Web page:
Leaf morphometrics data from Virginia Aquarium Climate Change Facility, Virginia Beach VA; 2011-2015 (Impact of Climate on Eelgrass project)

Website: https://www.bco-dmo.org/dataset/505012
Version: 13 March 2015
Version Date: 2015-03-13

Project
» Impact of Climate Warming and Ocean Carbonation on Eelgrass (Zostera marina L.) (Impact of Climate on Eelgrass)
ContributorsAffiliationRole
Zimmerman, Richard C.Old Dominion University (ODU)Principal Investigator, Contact
Hill, Victoria J.Old Dominion University (ODU)Co-Principal Investigator
Swingle, W. MarkVirginia AquariumCo-Principal Investigator
Ruble, DavidOld Dominion University (ODU)Contact
Gegg, Stephen R.Woods Hole Oceanographic Institution (WHOI BCO-DMO)BCO-DMO Data Manager


Dataset Description

Eelgrass Climate Impacts
Experimental conditions, growth and survival of eelgrass
Leaf morphometric data measured on 3 to 5 shoots in each tank
Experiment codes refer to specific populations and plantings:
 

Experiment Code

Start Date

Population

1

May 2013

South Bay, Virginia Transplants

2

April 2013

Dumas Bay, Washington

3

4

April 2013

April 2013

Nisqually Landing, Washington

False Bay, Washington (seeds)

5

7

8

9

10

11

12

13

14-21

April 2013

December 2013

May 2014

May 2014

May 2014

May 2014

May 2014

May 2014

May 2014

South Bay, VA nutrient manipulations

South Bay, Virginia (re-planting)

Dumas Bay, Washington

Nisqually Landing, Washington

South Bay, Virginia

South Bay, VA nutrient manipulations (whole)

South Bay, Virginia (pH 6.5 re-planting)

South Bay, VA (DOC)

South Bay, VA nutrient manipulations (NE)


Acquisition Description

Leaf morphometric data were measured on 3 to 5 shoots in each tank once each month beginning in May 2013. The total length of each leaf on a shoot was measured to the nearest mm using a flexible meter tape. Widths were measured with a digital caliper. Experiment codes refer to specific populations and plantings:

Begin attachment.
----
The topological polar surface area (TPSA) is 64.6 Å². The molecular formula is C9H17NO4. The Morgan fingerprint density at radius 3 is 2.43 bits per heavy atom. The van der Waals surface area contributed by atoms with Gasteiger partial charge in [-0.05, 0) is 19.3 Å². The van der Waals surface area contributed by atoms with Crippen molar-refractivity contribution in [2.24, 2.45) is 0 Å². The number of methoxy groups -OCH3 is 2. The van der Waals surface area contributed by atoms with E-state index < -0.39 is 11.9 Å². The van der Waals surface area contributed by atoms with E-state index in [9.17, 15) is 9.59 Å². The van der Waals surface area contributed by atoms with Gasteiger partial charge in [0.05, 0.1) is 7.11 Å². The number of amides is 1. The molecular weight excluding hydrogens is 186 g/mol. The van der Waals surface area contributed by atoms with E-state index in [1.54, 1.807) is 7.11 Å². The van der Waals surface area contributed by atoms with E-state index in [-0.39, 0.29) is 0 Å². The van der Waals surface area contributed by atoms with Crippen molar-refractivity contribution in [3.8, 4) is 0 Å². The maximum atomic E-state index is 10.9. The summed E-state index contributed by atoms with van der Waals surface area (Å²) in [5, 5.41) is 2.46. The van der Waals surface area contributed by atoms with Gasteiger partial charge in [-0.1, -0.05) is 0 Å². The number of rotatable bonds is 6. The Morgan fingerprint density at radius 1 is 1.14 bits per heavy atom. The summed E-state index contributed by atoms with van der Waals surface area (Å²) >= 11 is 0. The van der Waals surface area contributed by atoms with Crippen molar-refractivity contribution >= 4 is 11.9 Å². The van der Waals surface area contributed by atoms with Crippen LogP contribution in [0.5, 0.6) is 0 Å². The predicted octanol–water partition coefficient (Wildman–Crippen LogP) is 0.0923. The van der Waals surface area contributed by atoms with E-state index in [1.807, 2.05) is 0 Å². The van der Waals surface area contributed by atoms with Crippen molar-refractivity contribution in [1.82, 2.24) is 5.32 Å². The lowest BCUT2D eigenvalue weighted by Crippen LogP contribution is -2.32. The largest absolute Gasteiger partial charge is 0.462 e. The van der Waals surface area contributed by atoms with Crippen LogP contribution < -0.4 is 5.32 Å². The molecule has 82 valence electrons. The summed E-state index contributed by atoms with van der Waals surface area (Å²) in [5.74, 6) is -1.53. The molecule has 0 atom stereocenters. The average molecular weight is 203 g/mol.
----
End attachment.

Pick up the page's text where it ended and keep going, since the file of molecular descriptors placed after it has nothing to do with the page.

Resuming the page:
Experiment Code

Start Date

Population

1

May 2013

South Bay, Virginia Transplants

2

April 2013

Dumas Bay, Washington

3

4

April 2013

April 2013

Nisqually Landing, Washington

False Bay, Washington (seeds)

5

7

8

9

10

11

12

13

14-21

April 2013

December 2013

May 2014

May 2014

May 2014

May 2014

May 2014

May 2014

May 2014

South Bay, VA nutrient manipulations

South Bay, Virginia (re-planting)

Dumas Bay, Washington

Nisqually Landing, Washington

South Bay, Virginia

South Bay, VA nutrient manipulations (whole)

South Bay, Virginia (pH 6.5 re-planting)

South Bay, VA (DOC)

South Bay, VA nutrient manipulations (NE)


Processing Description

Leaf morphometrics - Growth rates were determined using the hole-punch method. Growth rates were determined by measuring (1) the total length of each leaf on each shoot and (2) the distance from the original punch mark on the outer sheath to the existing hole on each leaf (Zieman and Wetzel 1980, Zimmerman et al. 1996). Replicate measures within each tank were averaged to produce single values for each experiment code.

BCO-DMO Processing Notes
- Generated from original file: "BORG_SeaGrass_Full_data_Records.xlsx" Sheet: "Growth_Rates" contributed by David Ruble
- Approx Lat/Lon of Virginia Aquarium Climate Change Facility appended to enable data discovery in MapServer
- Parameters modified to conform to BCO-DMO parameter naming conventions (Choosing a Parameter Name)


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Parameters

ParameterDescriptionUnits
Lab_IdLab Id – Lab identifier where experiments were conducted text
LatApproximate Latitude Position of Lab; South is negative decimal degrees
LonApproximate Longitude Position of Lab; West is negative decimal degrees
dateDate yyyymmdd
Experiment_CodeExperiment Code – Populations and Plantings (see Dataset Description and Acquisition Description for Experiment Code key) dimensionless
TankTank dimensionless
pH_TargetpH Target pH
Leaf_WidthLeaf Width mm
Leaf_Length_NewLeaf Length New cm
Leaf_Length_TotalLeaf Length Total cm
Shoot_SizeShoot Size cm^2
Growth_Rate_LengthGrowth Rate Length cm/d
Growth_Rate_AreaGrowth Rate Area cm^2/d
Growth_Rate_Day_RateGrowth Rate Day Rate 1/d

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Deployments

lab_Virginia_Aquarium_Climate_Change_Facility

Website
Platform
Virginia Aquarium Climate Change Facility
Start Date
2011-02-01
End Date
2015-01-31
Description
Laboratory experiments conducted from 1 May 2013 to 31 Jan 2013 at Virginia Aquarium Climate Change Facility, Virginia Beach VA


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Project Information